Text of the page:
A Connecticut bill to decriminalize the possession of small amounts of psilocybin mushrooms passed a legislative committee on Wednesday.
The measure would make possession of up to half an ounce of psychedelic mushrooms a civil infraction, punishable by a $150 fine. Subsequent violations would carry fines of between $200 and $500. People found guilty three times under the policy would be referred to a drug education program.
Currently simple possession of psilocybin is a Class A misdemeanor in Connecticut, with penalties of up to a year in jail and a maximum $2,000 fine.
“While this bill does not go as far as full legalization, while it does not provide for recreational use and while it does not provide for a medical treatment psilocybin program,” Rep. Steven Stafstrom (D), co-chair of the legislature’s Joint Committee on Judiciary, said at Thursday’s meeting, “what it does do is recognize the fact that possession of this substance should not be treated as our highest-level A misdemeanor—that it should be should be treated differently something like heroin or fentanyl, and has a medical benefit to it.”
The bill, HB 6734, passed the panel in a 26–11 vote, over objections from some Republicans who raised concerns about highway traffic dangers and the possible message that loosening psilocybin penalties might send to youth.
“I will say this anecdotally, and talking to younger people, they tend to be much more reserved about outside substances than maybe I was growing up—not me personally, but the generation I grew up in, in like the ’70s,” said Sen. John Kissell (R). “So I have great confidence in the younger generation, don’t get me wrong. But again, we in setting policy are sending a message out to the greater public. And I think it’s, if anything, a mixed message.”
Watch the committee discuss the bill, around 37:10 into the video below:
Kissell, who supported medical marijuana in the state but opposed broader adult-use legalization, said he would be more comfortable with lawmakers approving a medical carveout for psilocybin use rather than decriminalizing possession generally.
“I have no doubt it has medical utilizations,” he said. “Certainly I understand that proponents desire not to make it require one to serve time in prison. OK, I get that. But as a public policy, I just don’t have enough information.”
Regarding traffic safety, Kissell said he wanted more information about how psilocybin interacts with alcohol and marijuana. He noted that no reliable test currently exists to screen for psilocybin impairment during traffic stops.
Stafstrom replied by clarifying that the bill would not change the state’s DUI laws, meaning driving under the influence of psilocybin would remain illegal. He said recognizing impairment would be the job of trained law enforcement, who already are tasked with detecting use of illegal drugs like cocaine and heroin (as well as psilocybin regardless of its legal status). Further, with probable cause, police could obtain a driver’s urine or blood samples.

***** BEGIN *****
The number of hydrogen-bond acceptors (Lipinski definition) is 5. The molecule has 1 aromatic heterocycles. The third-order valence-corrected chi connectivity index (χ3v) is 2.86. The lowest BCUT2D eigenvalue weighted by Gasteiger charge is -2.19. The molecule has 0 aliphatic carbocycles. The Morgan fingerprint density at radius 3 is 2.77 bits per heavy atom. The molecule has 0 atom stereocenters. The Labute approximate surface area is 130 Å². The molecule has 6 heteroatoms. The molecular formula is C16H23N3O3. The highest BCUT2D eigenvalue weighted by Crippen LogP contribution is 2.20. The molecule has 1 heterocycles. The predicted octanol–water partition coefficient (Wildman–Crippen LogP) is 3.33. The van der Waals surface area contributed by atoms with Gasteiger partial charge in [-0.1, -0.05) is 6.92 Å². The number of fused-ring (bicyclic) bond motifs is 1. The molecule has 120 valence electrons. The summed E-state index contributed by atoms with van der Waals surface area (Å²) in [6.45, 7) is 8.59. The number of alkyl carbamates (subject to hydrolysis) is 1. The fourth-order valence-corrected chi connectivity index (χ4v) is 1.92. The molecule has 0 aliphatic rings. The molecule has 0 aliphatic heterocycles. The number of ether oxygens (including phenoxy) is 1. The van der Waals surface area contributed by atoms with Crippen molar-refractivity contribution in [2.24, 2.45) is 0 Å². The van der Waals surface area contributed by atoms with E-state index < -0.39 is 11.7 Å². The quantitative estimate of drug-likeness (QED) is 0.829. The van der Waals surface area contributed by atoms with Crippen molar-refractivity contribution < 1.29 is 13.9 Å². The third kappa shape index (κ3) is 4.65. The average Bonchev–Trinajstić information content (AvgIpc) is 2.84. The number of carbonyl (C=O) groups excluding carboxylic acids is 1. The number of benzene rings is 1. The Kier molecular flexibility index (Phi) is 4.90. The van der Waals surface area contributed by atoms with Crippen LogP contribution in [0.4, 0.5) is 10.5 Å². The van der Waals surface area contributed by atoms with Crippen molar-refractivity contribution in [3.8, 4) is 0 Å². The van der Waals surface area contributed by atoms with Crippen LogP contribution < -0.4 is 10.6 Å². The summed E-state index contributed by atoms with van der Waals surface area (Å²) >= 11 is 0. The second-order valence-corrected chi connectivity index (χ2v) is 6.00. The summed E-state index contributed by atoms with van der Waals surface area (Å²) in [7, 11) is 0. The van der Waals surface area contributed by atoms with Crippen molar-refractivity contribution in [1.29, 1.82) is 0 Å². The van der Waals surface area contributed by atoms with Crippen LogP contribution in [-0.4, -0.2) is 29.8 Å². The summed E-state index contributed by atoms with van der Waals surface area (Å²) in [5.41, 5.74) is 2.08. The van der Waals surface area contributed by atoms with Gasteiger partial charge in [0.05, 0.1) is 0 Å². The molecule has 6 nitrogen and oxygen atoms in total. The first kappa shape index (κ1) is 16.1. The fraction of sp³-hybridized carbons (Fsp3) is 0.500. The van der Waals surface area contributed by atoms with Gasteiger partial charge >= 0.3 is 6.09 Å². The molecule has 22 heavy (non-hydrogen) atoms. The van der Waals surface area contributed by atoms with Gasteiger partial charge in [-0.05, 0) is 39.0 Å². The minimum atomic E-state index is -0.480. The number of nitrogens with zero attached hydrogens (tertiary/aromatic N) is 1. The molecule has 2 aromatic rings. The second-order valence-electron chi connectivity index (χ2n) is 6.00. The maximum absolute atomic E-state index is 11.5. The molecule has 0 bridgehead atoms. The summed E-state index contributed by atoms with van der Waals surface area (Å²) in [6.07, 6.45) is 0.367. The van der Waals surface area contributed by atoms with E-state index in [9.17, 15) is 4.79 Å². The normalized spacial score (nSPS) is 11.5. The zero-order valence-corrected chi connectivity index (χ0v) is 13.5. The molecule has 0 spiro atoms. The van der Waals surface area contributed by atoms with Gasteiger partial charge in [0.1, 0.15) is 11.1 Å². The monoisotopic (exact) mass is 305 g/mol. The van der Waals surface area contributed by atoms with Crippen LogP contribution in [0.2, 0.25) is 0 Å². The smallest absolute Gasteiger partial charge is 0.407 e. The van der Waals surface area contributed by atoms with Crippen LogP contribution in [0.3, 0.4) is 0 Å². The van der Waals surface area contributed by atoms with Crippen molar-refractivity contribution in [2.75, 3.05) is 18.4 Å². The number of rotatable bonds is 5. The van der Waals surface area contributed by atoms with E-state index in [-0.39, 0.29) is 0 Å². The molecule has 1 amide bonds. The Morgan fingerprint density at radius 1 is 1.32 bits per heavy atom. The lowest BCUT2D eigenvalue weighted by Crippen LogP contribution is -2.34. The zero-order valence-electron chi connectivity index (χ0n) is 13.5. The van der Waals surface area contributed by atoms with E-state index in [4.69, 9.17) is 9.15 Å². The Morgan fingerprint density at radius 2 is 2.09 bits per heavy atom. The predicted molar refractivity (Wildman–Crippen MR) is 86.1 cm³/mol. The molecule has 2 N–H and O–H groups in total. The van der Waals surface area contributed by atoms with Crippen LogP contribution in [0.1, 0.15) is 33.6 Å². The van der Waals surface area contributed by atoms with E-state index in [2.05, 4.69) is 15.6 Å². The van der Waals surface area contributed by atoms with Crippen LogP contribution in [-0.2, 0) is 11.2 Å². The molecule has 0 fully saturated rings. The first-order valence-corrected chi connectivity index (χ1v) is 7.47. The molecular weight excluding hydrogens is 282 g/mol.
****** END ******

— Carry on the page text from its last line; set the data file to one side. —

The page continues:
Nor would the proposal adjust penalties around manufacture, trafficking, sales or paraphernalia related to psychedelic mushrooms, Stafstrom added. “The only difference is mere possession.”
Another Republican, Rep. Craig Fishbein, said that wasn’t enough to mitigate driving risks that could potentially lead to more highway fatalities.
“Unfortunately, in many of these instances, somebody’s dead and you can’t bring them back,” he said, “so it’s really not of solace to me that they’re still gonna get arrested for driving under the influence.”
Stafstrom, for his part, said people in the state are already using psilocybin for various therapeutic uses.
“This is a substance that I know from my discussions with my constituents is being used by individuals instead of painkillers,” he told colleagues, “as a way to deal with PTSD and end-of-life issues, pain and suffering from burns and any other number of uses.”
The version of the bill that advanced on Thursday is a committee substitute that makes small technical changes.
Another Connecticut bill introduced this session would lay the groundwork for a “psychedelic-assisted therapy pilot program” that would seek to legalize “the use of psilocybin for medicinal and therapeutic purposes, including, but not limited to, the provision of physical, mental or behavioral health care.”
That legislation, filed as a placeholder bill earlier this year, would appropriate a still-unspecified amount of state funds to the Department of Mental Health and Addiction Services to establish the program.
Last year, Gov. Ned Lamont (D) separately signed a large-scale budget bill that includes provisions to set the state up to provide certain patients with access to psychedelic-assisted treatment using substances like MDMA and psilocybin.
Photo courtesy of Wikimedia/Workman
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